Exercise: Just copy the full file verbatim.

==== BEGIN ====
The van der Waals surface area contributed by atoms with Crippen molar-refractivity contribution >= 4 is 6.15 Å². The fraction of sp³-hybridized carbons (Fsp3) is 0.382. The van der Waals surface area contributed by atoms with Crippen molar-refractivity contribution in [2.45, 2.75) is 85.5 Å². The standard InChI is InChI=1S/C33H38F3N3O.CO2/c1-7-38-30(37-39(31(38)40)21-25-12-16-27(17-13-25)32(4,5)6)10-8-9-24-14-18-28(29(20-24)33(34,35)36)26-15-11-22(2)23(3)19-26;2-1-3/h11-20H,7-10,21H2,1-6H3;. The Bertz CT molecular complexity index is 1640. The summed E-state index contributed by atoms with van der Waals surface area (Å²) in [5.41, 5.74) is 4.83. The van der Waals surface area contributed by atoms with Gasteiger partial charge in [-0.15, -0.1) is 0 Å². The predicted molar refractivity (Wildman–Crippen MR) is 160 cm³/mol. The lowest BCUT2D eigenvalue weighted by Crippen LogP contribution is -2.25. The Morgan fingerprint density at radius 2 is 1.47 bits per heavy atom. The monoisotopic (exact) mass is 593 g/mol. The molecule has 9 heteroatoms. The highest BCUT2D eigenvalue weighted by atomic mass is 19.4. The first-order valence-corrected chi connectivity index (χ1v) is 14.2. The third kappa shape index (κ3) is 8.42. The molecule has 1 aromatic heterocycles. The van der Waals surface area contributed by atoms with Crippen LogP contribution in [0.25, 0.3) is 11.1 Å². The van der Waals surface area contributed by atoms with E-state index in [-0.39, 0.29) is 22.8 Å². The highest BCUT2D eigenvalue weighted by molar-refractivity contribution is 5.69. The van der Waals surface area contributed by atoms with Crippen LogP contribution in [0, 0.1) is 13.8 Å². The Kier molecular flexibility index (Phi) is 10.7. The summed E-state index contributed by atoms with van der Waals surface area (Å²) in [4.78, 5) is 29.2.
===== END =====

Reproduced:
The van der Waals surface area contributed by atoms with Crippen molar-refractivity contribution >= 4 is 6.15 Å². The fraction of sp³-hybridized carbons (Fsp3) is 0.382. The van der Waals surface area contributed by atoms with Crippen molar-refractivity contribution in [2.45, 2.75) is 85.5 Å². The standard InChI is InChI=1S/C33H38F3N3O.CO2/c1-7-38-30(37-39(31(38)40)21-25-12-16-27(17-13-25)32(4,5)6)10-8-9-24-14-18-28(29(20-24)33(34,35)36)26-15-11-22(2)23(3)19-26;2-1-3/h11-20H,7-10,21H2,1-6H3;. The Bertz CT molecular complexity index is 1640. The summed E-state index contributed by atoms with van der Waals surface area (Å²) in [5.41, 5.74) is 4.83. The van der Waals surface area contributed by atoms with Gasteiger partial charge in [-0.15, -0.1) is 0 Å². The predicted molar refractivity (Wildman–Crippen MR) is 160 cm³/mol. The lowest BCUT2D eigenvalue weighted by Crippen LogP contribution is -2.25. The Morgan fingerprint density at radius 2 is 1.47 bits per heavy atom. The monoisotopic (exact) mass is 593 g/mol. The molecule has 9 heteroatoms. The highest BCUT2D eigenvalue weighted by atomic mass is 19.4. The first-order valence-corrected chi connectivity index (χ1v) is 14.2. The third kappa shape index (κ3) is 8.42. The molecule has 1 aromatic heterocycles. The van der Waals surface area contributed by atoms with Crippen LogP contribution in [0.25, 0.3) is 11.1 Å². The van der Waals surface area contributed by atoms with E-state index in [-0.39, 0.29) is 22.8 Å². The highest BCUT2D eigenvalue weighted by molar-refractivity contribution is 5.69. The van der Waals surface area contributed by atoms with Crippen LogP contribution in [0, 0.1) is 13.8 Å². The Kier molecular flexibility index (Phi) is 10.7. The summed E-state index contributed by atoms with van der Waals surface area (Å²) in [4.78, 5) is 29.2.